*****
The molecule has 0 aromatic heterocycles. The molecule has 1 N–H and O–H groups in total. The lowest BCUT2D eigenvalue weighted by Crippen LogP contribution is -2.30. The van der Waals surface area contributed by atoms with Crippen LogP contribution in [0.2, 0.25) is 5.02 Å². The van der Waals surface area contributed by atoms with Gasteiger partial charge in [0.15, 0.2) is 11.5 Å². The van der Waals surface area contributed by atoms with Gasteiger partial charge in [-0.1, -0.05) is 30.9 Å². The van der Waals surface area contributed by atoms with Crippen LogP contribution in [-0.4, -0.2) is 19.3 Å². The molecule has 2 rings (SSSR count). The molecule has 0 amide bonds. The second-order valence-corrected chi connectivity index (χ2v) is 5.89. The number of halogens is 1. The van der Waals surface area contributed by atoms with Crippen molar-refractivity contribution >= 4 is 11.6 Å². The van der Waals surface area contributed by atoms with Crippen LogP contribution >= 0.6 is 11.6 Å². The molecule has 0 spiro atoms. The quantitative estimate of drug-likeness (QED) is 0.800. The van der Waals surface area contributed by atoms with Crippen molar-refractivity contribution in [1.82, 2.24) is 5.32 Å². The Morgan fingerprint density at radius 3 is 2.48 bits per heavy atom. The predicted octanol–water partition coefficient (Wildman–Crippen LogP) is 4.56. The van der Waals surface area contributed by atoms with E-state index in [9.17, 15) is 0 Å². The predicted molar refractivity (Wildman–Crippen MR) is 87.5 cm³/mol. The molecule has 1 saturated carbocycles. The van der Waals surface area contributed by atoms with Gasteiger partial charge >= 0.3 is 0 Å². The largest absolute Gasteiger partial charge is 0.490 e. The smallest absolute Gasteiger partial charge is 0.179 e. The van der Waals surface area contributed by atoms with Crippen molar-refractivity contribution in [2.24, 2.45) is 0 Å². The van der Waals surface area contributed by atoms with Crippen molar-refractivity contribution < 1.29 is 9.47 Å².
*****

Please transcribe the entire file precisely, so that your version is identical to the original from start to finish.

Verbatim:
The molecule has 0 aromatic heterocycles. The molecule has 1 N–H and O–H groups in total. The lowest BCUT2D eigenvalue weighted by Crippen LogP contribution is -2.30. The van der Waals surface area contributed by atoms with Crippen LogP contribution in [0.2, 0.25) is 5.02 Å². The van der Waals surface area contributed by atoms with Gasteiger partial charge in [0.15, 0.2) is 11.5 Å². The van der Waals surface area contributed by atoms with Gasteiger partial charge in [-0.1, -0.05) is 30.9 Å². The van der Waals surface area contributed by atoms with Crippen LogP contribution in [-0.4, -0.2) is 19.3 Å². The molecule has 2 rings (SSSR count). The molecule has 0 amide bonds. The second-order valence-corrected chi connectivity index (χ2v) is 5.89. The number of halogens is 1. The van der Waals surface area contributed by atoms with Crippen molar-refractivity contribution >= 4 is 11.6 Å². The van der Waals surface area contributed by atoms with Crippen LogP contribution >= 0.6 is 11.6 Å². The molecule has 0 spiro atoms. The quantitative estimate of drug-likeness (QED) is 0.800. The van der Waals surface area contributed by atoms with Crippen molar-refractivity contribution in [1.82, 2.24) is 5.32 Å². The Morgan fingerprint density at radius 3 is 2.48 bits per heavy atom. The predicted octanol–water partition coefficient (Wildman–Crippen LogP) is 4.56. The van der Waals surface area contributed by atoms with E-state index in [9.17, 15) is 0 Å². The predicted molar refractivity (Wildman–Crippen MR) is 87.5 cm³/mol. The molecule has 1 saturated carbocycles. The van der Waals surface area contributed by atoms with Gasteiger partial charge >= 0.3 is 0 Å². The largest absolute Gasteiger partial charge is 0.490 e. The smallest absolute Gasteiger partial charge is 0.179 e. The van der Waals surface area contributed by atoms with Crippen molar-refractivity contribution in [2.24, 2.45) is 0 Å². The van der Waals surface area contributed by atoms with Crippen molar-refractivity contribution < 1.29 is 9.47 Å².